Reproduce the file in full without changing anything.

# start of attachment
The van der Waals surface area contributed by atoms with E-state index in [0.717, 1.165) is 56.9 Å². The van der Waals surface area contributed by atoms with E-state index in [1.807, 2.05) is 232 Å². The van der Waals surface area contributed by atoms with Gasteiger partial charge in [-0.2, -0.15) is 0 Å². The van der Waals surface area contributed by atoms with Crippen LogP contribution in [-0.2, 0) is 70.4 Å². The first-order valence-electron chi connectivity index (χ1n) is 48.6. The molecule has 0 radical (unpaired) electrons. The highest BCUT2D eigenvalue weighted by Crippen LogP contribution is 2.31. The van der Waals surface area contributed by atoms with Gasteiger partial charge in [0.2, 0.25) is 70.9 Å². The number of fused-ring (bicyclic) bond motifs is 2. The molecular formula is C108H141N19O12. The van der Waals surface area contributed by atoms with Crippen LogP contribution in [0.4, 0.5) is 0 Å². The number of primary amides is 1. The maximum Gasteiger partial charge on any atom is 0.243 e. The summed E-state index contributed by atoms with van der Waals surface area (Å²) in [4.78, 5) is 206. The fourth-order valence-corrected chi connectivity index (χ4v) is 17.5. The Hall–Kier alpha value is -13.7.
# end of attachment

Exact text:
The van der Waals surface area contributed by atoms with E-state index in [0.717, 1.165) is 56.9 Å². The van der Waals surface area contributed by atoms with E-state index in [1.807, 2.05) is 232 Å². The van der Waals surface area contributed by atoms with Gasteiger partial charge in [-0.2, -0.15) is 0 Å². The van der Waals surface area contributed by atoms with Crippen LogP contribution in [-0.2, 0) is 70.4 Å². The first-order valence-electron chi connectivity index (χ1n) is 48.6. The molecule has 0 radical (unpaired) electrons. The highest BCUT2D eigenvalue weighted by Crippen LogP contribution is 2.31. The van der Waals surface area contributed by atoms with Gasteiger partial charge in [0.2, 0.25) is 70.9 Å². The number of fused-ring (bicyclic) bond motifs is 2. The molecular formula is C108H141N19O12. The van der Waals surface area contributed by atoms with Crippen LogP contribution in [0.4, 0.5) is 0 Å². The number of primary amides is 1. The maximum Gasteiger partial charge on any atom is 0.243 e. The summed E-state index contributed by atoms with van der Waals surface area (Å²) in [4.78, 5) is 206. The fourth-order valence-corrected chi connectivity index (χ4v) is 17.5. The Hall–Kier alpha value is -13.7.